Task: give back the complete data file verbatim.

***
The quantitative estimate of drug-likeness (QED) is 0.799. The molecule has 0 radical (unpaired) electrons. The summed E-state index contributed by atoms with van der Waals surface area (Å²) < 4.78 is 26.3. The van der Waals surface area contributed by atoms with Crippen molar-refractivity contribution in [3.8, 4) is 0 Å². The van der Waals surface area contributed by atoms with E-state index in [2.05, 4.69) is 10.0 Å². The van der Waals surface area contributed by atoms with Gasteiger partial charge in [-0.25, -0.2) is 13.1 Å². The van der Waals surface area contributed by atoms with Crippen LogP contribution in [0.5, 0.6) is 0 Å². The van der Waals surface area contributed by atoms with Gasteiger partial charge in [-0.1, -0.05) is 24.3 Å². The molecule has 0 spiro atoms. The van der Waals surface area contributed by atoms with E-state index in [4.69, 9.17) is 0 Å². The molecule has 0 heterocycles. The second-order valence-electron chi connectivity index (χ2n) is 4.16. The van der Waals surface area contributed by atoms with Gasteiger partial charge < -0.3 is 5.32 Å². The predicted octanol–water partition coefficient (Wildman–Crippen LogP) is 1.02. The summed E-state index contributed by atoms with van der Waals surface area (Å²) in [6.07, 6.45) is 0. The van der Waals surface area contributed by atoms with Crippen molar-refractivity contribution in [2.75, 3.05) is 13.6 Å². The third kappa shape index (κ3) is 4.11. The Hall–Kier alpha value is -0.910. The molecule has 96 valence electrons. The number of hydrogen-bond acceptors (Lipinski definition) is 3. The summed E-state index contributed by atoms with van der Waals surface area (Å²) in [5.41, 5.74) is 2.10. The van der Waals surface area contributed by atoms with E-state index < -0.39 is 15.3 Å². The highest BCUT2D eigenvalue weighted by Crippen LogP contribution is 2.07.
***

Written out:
The quantitative estimate of drug-likeness (QED) is 0.799. The molecule has 0 radical (unpaired) electrons. The summed E-state index contributed by atoms with van der Waals surface area (Å²) < 4.78 is 26.3. The van der Waals surface area contributed by atoms with Crippen molar-refractivity contribution in [3.8, 4) is 0 Å². The van der Waals surface area contributed by atoms with E-state index in [2.05, 4.69) is 10.0 Å². The van der Waals surface area contributed by atoms with Gasteiger partial charge in [-0.25, -0.2) is 13.1 Å². The van der Waals surface area contributed by atoms with Crippen LogP contribution in [0.5, 0.6) is 0 Å². The van der Waals surface area contributed by atoms with Gasteiger partial charge in [-0.1, -0.05) is 24.3 Å². The molecule has 0 spiro atoms. The van der Waals surface area contributed by atoms with E-state index in [4.69, 9.17) is 0 Å². The molecule has 0 heterocycles. The second-order valence-electron chi connectivity index (χ2n) is 4.16. The van der Waals surface area contributed by atoms with Gasteiger partial charge < -0.3 is 5.32 Å². The predicted octanol–water partition coefficient (Wildman–Crippen LogP) is 1.02. The summed E-state index contributed by atoms with van der Waals surface area (Å²) in [6.07, 6.45) is 0. The van der Waals surface area contributed by atoms with Crippen molar-refractivity contribution in [2.75, 3.05) is 13.6 Å². The third kappa shape index (κ3) is 4.11. The Hall–Kier alpha value is -0.910. The molecule has 96 valence electrons. The number of hydrogen-bond acceptors (Lipinski definition) is 3. The summed E-state index contributed by atoms with van der Waals surface area (Å²) in [5.41, 5.74) is 2.10. The van der Waals surface area contributed by atoms with E-state index < -0.39 is 15.3 Å². The highest BCUT2D eigenvalue weighted by Crippen LogP contribution is 2.07.